Course Hero. "The Natural Study Guide." Course Hero. 27 Feb. 2017. Web. 20 July 2018. <https://www.coursehero.com/lit/The-Natural/>.
Course Hero. (2017, February 27). The Natural Study Guide. In Course Hero. Retrieved July 20, 2018, from https://www.coursehero.com/lit/The-Natural/
(Course Hero, 2017)
Course Hero. "The Natural Study Guide." February 27, 2017. Accessed July 20, 2018. https://www.coursehero.com/lit/The-Natural/.
Course Hero, "The Natural Study Guide," February 27, 2017, accessed July 20, 2018, https://www.coursehero.com/lit/The-Natural/.
All of the characters in The Natural are driven by a deep desire to obtain something—fame, wealth, or victory—and these ambitions affect their morality. The destructiveness of ambition is seen most clearly in Roy's quest to become "the greatest there ever was in the game." To the emotionally immature Roy, being "the best" means breaking the most records, making the most money, and having the most superficially beautiful life. To create the illusion of greatness Roy seeks fame, wealth, and sex as status symbols rather than actually honing his craft, working hard, and serving his fans as well as his ego. Being driven by superficial ambitions causes Roy to chase after "bad balls" that, as Pop predicted, can "sometimes [cause] harmful mistakes." Indeed, Roy chooses Memo over Iris and agrees to fix the final pennant game in exchange for a big payout, two decisions that cause serious harm.
Secondary characters are also driven by their ambitions, many of which mirror Roy's own deep desires: Memo, Gus, and the judge are all driven by their ambition for money, which turn them all into cruel, calculating people who don't care about the emotional pain they cause others. Bump is driven by ego, which prevents him from taking the game seriously until he stands to lose his standing as top player. Playing competitively, Bump accidentally dies. The only characters motivated by happiness are Pop and Iris, who both end up losing in the end, which gives The Natural a depressing tone.
Women in the novel are presented as either saviors or destroyers with the ability to bring happiness or misery. There are three female characters in the novel (four if you count Roy's mother, who receives peripheral mention only as a negative force in Roy's life), and each has strong influence on Roy's life. Memo is presented as a fully destructive character, while Iris is presented as fully good. These characters are continually contrasted, physically and emotionally. Memo has red hair and wears a black dress, while Iris has black hair and wears a red dress. Memo is thin, Iris is "heavy." Memo has a "sick breast" that cannot be touched or offer nourishment, while Iris, a grandmother in her 30s, has ample breasts and nursed her daughter although it wasn't common practice at the time. The novel makes clear that should Roy choose Memo he will be destroyed, and should he choose Iris he will be fulfilled. Harriet Bird, the third female character, represents both sides of the dichotomy. Like a sphinx, she presents Roy with a moral quandary—is there more to life than greatness?—and his answer dictates his fate. Answer correctly and he lives; answer incorrectly and he is shot. Emotionally immature, Roy answers incorrectly and is shot, losing his opportunity for his first professional tryout. The fact that he does not learn from this experience in his 15 years away from the game condemns him to make the same mistake again by choosing Memo over Iris.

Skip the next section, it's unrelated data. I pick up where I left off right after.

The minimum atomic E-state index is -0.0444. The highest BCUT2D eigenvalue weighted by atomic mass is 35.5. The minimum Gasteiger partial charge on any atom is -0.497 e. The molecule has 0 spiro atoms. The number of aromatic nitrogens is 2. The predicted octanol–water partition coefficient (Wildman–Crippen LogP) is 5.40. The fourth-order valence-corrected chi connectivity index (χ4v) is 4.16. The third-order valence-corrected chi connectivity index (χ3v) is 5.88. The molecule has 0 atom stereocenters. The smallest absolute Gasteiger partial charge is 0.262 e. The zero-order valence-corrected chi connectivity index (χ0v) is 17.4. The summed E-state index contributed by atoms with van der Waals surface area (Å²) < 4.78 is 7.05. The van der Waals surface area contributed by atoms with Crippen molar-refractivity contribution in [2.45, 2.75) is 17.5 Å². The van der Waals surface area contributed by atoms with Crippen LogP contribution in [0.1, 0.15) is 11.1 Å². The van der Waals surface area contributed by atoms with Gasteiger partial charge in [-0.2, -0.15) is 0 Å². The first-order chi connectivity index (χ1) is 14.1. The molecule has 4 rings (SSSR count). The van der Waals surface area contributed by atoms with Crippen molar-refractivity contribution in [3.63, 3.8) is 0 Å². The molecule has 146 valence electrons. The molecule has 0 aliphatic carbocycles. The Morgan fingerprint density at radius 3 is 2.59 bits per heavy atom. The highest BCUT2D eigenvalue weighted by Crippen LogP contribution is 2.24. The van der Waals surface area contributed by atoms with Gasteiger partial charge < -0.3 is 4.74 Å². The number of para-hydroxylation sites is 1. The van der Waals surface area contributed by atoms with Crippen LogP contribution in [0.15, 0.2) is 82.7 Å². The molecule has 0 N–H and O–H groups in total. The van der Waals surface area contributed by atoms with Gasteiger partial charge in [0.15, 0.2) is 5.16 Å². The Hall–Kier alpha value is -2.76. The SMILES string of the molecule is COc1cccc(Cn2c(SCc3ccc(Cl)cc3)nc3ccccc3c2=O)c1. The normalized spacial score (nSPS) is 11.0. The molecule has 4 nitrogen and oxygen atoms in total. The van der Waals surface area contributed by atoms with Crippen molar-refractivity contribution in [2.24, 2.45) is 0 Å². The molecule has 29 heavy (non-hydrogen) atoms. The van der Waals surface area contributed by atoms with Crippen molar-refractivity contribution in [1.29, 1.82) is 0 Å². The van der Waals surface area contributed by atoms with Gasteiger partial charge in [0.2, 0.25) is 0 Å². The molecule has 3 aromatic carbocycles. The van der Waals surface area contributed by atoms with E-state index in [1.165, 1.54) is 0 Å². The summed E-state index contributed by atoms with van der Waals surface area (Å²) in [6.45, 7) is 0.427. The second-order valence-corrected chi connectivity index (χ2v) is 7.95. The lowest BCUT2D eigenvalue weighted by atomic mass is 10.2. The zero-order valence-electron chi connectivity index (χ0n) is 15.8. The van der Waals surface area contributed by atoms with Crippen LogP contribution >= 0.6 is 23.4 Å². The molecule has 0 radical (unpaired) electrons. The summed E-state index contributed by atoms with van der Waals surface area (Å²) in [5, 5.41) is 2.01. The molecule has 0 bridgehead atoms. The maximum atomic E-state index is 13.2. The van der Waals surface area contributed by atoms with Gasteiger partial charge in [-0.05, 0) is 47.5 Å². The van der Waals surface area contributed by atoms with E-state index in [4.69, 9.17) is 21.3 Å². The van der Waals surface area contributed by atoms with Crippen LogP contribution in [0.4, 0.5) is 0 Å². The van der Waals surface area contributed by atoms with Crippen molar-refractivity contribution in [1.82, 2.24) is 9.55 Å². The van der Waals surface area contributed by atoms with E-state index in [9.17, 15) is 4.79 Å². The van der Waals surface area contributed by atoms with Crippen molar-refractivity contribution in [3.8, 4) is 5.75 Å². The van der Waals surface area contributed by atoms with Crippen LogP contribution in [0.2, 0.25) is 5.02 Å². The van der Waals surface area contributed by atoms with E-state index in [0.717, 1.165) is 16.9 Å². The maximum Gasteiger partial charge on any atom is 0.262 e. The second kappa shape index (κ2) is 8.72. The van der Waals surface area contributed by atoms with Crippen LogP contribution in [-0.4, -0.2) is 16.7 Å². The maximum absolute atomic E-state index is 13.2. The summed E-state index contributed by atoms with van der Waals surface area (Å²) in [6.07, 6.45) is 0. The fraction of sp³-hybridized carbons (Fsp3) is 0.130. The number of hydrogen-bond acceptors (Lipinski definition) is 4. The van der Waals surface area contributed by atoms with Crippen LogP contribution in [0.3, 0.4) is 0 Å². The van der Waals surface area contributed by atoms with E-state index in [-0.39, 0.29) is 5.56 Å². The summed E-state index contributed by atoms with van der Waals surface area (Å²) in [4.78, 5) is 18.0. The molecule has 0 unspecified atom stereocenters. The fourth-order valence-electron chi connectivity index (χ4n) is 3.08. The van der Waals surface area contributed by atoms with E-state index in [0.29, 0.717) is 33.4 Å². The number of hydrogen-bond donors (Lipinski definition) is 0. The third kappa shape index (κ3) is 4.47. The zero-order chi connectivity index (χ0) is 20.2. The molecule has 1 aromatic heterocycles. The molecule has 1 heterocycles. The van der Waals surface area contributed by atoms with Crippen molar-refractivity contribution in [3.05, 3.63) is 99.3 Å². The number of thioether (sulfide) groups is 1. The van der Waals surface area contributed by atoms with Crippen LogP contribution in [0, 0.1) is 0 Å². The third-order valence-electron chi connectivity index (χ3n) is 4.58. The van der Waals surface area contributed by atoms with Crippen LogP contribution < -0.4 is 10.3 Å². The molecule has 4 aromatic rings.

Roy struggles to be a hero, not realizing that his desire for success and women is destroying him. His ego—his unyielding lust for fame—proves to be his biggest flaw. Because he cannot overcome this flaw, his story becomes a tragedy. Roy's ego is first shown during his interaction with Harriet in Pre-Game. When Harriet asks Roy what he wants from life, he answers simply, "to be the best in the game." Harriet presses on, asking him whether that's "all" he wants, and when he cannot think of anything better, she shoots him. The message here is clear. Roy's ego led to his attack. Had he answered differently, chances are he would have made it to his tryout.
Roy doesn't learn the lesson of his attack, however, and continues to be driven by ego for the remainder of the novel. On Roy Hobbs Day, he tells the shocked crowd that he will do his best to be "the greatest there ever was in the game." To be the "greatest" Roy thinks he must break the most records, have the most fans, date the most beautiful woman. His ego drives him to make poor choices, like chase Memo, abandon his fans, and throw the final pennant game. On his date with Iris, she says, "We have two lives, Roy, the life we learn with and the life we live after that." Because Roy doesn't learn from the mistakes of his past, as in his interaction with Harriet, he is doomed to continue suffering. When the novel comes to a close, Roy realizes his mistake in throwing the game, but he still cannot put aside his ego: "Only a homer, with himself scoring the winning run, would truly redeem him." Of course, Roy strikes out and the game is lost. Because of Roy's ego, the novel is a tragedy, and his story will remain one until he learns to overcome his tragic flaw.